While Namor stories have been told in some form or fashion since the 1930s, Wakanda Forever found a brilliant way to introduce him to the masses, recontextualizing his origin story and his undersea kingdom within Mesoamerican culture, while still keeping a reverence for parts of his more-ambiguous comic source material. That, combined with Huerta’s charming performance, immediately made Namor a standout in the film — and continued a trend of clever reinvention that can be seen throughout Phase 4. From Shang-Chi and the Legend of the Ten Rings effectively reckoning with the messy history of Wenwu / The Mandarin (Tony Leung), to smaller examples like She-Hulk and Ms. Marvel changing components of their heroes’ origin stories, the Phase has not been afraid to constructively experiment with comic canon, and Wakanda Forever‘s adaptation of Namor might be the most groundbreaking example yet.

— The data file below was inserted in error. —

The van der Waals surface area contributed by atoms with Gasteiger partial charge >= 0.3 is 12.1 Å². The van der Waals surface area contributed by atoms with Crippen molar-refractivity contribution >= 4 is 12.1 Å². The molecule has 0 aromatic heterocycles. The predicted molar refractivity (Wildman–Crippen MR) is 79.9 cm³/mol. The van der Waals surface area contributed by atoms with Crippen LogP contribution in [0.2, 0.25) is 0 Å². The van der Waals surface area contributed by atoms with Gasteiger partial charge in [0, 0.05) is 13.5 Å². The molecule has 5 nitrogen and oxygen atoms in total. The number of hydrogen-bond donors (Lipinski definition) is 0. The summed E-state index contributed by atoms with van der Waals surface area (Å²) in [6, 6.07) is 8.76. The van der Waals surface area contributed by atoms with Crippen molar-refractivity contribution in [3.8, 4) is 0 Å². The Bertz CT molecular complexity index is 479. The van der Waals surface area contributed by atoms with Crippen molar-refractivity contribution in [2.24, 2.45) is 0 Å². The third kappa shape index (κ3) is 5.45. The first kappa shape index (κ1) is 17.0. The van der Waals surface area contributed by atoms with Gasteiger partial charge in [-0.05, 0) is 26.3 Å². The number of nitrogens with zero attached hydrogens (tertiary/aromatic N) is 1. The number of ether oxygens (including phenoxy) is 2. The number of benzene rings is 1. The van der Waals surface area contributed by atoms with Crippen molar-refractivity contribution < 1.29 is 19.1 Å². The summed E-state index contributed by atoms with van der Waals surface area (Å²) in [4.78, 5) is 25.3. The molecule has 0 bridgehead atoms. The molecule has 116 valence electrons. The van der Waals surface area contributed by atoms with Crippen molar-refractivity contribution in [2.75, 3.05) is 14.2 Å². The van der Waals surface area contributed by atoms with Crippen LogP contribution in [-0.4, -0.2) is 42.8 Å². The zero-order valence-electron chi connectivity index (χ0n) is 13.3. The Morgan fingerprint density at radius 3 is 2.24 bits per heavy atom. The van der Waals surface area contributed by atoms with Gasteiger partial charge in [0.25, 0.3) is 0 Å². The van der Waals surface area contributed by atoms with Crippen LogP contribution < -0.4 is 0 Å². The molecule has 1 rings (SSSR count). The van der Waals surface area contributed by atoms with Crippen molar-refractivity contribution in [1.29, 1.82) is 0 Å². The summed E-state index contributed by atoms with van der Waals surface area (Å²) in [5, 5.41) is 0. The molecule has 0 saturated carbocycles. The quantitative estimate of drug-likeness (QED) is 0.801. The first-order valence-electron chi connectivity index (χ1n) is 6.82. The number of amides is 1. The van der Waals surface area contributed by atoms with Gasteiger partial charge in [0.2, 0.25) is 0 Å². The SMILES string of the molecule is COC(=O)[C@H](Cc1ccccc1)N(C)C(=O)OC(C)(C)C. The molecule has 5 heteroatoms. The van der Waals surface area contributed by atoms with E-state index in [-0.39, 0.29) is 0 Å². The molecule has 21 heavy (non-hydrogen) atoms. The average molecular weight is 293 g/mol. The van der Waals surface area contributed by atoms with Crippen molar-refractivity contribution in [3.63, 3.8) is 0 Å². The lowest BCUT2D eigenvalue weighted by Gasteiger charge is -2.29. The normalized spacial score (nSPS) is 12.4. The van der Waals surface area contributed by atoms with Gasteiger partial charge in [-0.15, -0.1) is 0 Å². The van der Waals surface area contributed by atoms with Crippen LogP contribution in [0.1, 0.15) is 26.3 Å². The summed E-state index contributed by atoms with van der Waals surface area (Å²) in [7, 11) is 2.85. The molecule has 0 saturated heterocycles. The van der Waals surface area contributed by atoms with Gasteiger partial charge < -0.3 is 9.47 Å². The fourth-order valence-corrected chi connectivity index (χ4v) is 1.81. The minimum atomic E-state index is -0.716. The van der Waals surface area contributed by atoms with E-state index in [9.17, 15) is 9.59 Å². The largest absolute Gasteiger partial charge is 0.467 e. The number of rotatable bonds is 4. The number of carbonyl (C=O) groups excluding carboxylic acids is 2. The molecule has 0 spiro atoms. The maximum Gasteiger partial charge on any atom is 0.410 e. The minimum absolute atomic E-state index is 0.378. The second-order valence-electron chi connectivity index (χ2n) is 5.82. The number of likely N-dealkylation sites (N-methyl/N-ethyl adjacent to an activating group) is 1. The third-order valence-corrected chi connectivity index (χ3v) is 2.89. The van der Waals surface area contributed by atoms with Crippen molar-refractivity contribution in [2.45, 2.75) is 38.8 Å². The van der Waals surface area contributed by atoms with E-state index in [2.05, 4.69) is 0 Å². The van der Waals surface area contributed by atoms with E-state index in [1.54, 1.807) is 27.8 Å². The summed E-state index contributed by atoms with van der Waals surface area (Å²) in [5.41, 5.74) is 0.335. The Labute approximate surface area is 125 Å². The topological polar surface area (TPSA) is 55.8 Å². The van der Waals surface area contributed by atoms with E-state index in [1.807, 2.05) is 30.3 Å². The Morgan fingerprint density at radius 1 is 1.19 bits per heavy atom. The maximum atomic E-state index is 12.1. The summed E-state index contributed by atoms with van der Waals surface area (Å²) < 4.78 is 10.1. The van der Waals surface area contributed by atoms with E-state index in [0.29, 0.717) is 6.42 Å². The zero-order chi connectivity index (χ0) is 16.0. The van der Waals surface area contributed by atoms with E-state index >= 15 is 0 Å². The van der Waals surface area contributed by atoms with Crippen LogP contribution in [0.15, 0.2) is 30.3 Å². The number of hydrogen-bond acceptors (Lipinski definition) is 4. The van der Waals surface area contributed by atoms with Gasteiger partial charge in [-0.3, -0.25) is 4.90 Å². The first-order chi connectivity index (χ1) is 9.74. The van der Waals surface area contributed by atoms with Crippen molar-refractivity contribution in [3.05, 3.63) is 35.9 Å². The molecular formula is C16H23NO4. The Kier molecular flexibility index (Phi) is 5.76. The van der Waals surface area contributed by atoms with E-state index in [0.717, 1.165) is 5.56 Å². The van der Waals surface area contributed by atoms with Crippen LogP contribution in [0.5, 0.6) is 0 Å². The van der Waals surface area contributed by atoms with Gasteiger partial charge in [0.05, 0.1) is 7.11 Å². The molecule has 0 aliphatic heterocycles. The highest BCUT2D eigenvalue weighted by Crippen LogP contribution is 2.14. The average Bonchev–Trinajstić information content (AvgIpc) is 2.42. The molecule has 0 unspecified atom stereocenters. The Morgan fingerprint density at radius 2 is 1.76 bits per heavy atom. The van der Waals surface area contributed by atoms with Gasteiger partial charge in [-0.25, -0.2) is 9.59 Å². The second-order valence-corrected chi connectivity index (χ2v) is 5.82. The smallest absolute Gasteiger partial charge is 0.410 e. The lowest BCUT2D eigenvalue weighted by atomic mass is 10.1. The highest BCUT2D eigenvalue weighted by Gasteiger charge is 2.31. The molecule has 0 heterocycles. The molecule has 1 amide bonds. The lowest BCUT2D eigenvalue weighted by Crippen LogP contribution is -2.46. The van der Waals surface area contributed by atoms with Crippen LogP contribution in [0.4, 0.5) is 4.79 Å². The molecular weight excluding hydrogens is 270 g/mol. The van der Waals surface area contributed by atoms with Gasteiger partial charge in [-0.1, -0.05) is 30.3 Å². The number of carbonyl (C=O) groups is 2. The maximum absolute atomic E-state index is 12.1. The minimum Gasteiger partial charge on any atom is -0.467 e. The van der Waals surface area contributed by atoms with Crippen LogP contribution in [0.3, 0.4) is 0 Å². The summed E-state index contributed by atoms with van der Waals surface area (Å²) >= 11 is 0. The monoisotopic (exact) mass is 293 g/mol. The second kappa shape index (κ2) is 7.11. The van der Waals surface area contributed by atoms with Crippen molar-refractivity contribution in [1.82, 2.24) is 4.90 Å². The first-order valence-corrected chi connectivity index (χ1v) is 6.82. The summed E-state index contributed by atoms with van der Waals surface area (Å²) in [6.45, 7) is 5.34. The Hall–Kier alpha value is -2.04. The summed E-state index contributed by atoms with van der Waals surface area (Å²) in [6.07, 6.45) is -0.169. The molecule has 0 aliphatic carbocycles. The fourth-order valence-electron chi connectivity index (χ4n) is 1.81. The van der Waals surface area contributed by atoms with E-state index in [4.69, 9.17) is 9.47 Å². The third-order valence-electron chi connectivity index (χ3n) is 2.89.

Another component of Phase 4’s take on comic canon — something that has equally baffled and delighted fans — has been the addition of a lot of legacy characters. The Phase has seen multiple characters take on the mantles or responsibilities of their predecessors, whether through Sam Wilson (Anthony Mackie) in The Falcon and the Winter Soldier, Kate Bishop (Hailee Steinfeld) in Hawkeye, or Jen Walters (Tatiana Maslany) in She-Hulk. Even beyond that, the hypothetical roster for a Young Avengers movie has been growing at an almost-comical rate, with nearly every Phase 4 project introducing a teenage or young adult superhero. Wakanda Forever ticks both of those legacy boxes, the former with Shuri (Letitia Wright) taking on the mantle of the new Black Panther, and the latter with the live-action introduction of Riri Williams / Ironheart (Dominique Thorne), and later T’Challa’s young son, Toussaint (Divine Love Konadu-Sun).
Both storytelling techniques could have easily lost their luster by Wakanda Forever, but the film finds ways to make them both incredibly compelling. Shuri’s arc, in particular, proves to be a shockingly effective interpretation of her original comics status quo, as well as a moving portrait of how much she has evolved since she first made her MCU debut. While some of Wakanda Forever‘s marketing made it abundantly clear that we were going to get a new Black Panther, seeing Shuri’s steps towards taking on that mantle proved to be thrilling and rewarding nonetheless.